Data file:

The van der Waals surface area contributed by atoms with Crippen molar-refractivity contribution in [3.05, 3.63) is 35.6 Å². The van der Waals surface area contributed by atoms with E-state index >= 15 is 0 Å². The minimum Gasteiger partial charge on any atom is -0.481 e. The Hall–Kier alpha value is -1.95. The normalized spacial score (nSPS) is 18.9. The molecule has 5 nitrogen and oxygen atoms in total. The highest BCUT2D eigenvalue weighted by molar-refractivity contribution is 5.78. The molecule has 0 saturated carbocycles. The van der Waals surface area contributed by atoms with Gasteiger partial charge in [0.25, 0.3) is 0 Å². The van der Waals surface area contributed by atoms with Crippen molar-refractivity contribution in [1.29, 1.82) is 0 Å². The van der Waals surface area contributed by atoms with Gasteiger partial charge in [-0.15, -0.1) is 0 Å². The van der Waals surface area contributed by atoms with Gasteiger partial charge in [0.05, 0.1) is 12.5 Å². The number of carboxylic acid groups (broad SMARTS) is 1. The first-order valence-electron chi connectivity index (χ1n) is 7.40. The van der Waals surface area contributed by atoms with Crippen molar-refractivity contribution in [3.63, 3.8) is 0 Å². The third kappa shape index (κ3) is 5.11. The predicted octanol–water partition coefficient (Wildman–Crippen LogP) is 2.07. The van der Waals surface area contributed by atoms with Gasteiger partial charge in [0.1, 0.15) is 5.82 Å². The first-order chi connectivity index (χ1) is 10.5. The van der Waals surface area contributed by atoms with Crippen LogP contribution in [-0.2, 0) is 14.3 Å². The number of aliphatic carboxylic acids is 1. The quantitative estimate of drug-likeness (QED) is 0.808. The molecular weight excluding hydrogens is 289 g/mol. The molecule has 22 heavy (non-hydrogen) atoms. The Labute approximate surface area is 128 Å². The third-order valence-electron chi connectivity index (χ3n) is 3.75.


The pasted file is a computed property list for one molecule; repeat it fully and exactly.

The van der Waals surface area contributed by atoms with Crippen molar-refractivity contribution in [3.05, 3.63) is 35.6 Å². The van der Waals surface area contributed by atoms with E-state index >= 15 is 0 Å². The minimum Gasteiger partial charge on any atom is -0.481 e. The Hall–Kier alpha value is -1.95. The normalized spacial score (nSPS) is 18.9. The molecule has 5 nitrogen and oxygen atoms in total. The highest BCUT2D eigenvalue weighted by molar-refractivity contribution is 5.78. The molecule has 0 saturated carbocycles. The van der Waals surface area contributed by atoms with Gasteiger partial charge in [0.25, 0.3) is 0 Å². The van der Waals surface area contributed by atoms with Crippen molar-refractivity contribution in [1.29, 1.82) is 0 Å². The van der Waals surface area contributed by atoms with Gasteiger partial charge in [-0.15, -0.1) is 0 Å². The van der Waals surface area contributed by atoms with Gasteiger partial charge in [0.05, 0.1) is 12.5 Å². The number of carboxylic acid groups (broad SMARTS) is 1. The first-order valence-electron chi connectivity index (χ1n) is 7.40. The van der Waals surface area contributed by atoms with Crippen molar-refractivity contribution in [3.63, 3.8) is 0 Å². The third kappa shape index (κ3) is 5.11. The predicted octanol–water partition coefficient (Wildman–Crippen LogP) is 2.07. The van der Waals surface area contributed by atoms with Gasteiger partial charge in [0.1, 0.15) is 5.82 Å². The first-order chi connectivity index (χ1) is 10.5. The van der Waals surface area contributed by atoms with Crippen LogP contribution in [-0.2, 0) is 14.3 Å². The number of aliphatic carboxylic acids is 1. The quantitative estimate of drug-likeness (QED) is 0.808. The molecular weight excluding hydrogens is 289 g/mol. The molecule has 22 heavy (non-hydrogen) atoms. The Labute approximate surface area is 128 Å². The third-order valence-electron chi connectivity index (χ3n) is 3.75.